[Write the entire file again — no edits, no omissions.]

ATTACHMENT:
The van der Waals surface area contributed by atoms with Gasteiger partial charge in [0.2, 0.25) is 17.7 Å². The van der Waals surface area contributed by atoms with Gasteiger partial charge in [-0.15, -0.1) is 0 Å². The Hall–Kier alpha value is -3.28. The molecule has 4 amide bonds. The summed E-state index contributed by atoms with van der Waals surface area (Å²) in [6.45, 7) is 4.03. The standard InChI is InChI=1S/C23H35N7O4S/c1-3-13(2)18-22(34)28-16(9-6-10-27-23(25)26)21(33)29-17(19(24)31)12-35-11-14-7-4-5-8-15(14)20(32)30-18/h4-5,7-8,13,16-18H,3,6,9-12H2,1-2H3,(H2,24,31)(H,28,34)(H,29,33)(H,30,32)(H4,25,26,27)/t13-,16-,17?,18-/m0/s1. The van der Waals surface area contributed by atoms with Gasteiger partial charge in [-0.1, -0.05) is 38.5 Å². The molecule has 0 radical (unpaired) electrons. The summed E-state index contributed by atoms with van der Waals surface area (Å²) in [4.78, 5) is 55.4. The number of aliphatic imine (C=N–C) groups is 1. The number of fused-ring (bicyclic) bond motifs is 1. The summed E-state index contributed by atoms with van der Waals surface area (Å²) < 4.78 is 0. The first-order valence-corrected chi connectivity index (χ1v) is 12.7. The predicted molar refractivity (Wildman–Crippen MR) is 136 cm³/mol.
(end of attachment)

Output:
The van der Waals surface area contributed by atoms with Gasteiger partial charge in [0.2, 0.25) is 17.7 Å². The van der Waals surface area contributed by atoms with Gasteiger partial charge in [-0.15, -0.1) is 0 Å². The Hall–Kier alpha value is -3.28. The molecule has 4 amide bonds. The summed E-state index contributed by atoms with van der Waals surface area (Å²) in [6.45, 7) is 4.03. The standard InChI is InChI=1S/C23H35N7O4S/c1-3-13(2)18-22(34)28-16(9-6-10-27-23(25)26)21(33)29-17(19(24)31)12-35-11-14-7-4-5-8-15(14)20(32)30-18/h4-5,7-8,13,16-18H,3,6,9-12H2,1-2H3,(H2,24,31)(H,28,34)(H,29,33)(H,30,32)(H4,25,26,27)/t13-,16-,17?,18-/m0/s1. The van der Waals surface area contributed by atoms with Gasteiger partial charge in [-0.1, -0.05) is 38.5 Å². The molecule has 0 radical (unpaired) electrons. The summed E-state index contributed by atoms with van der Waals surface area (Å²) in [4.78, 5) is 55.4. The number of aliphatic imine (C=N–C) groups is 1. The number of fused-ring (bicyclic) bond motifs is 1. The summed E-state index contributed by atoms with van der Waals surface area (Å²) < 4.78 is 0. The first-order valence-corrected chi connectivity index (χ1v) is 12.7. The predicted molar refractivity (Wildman–Crippen MR) is 136 cm³/mol.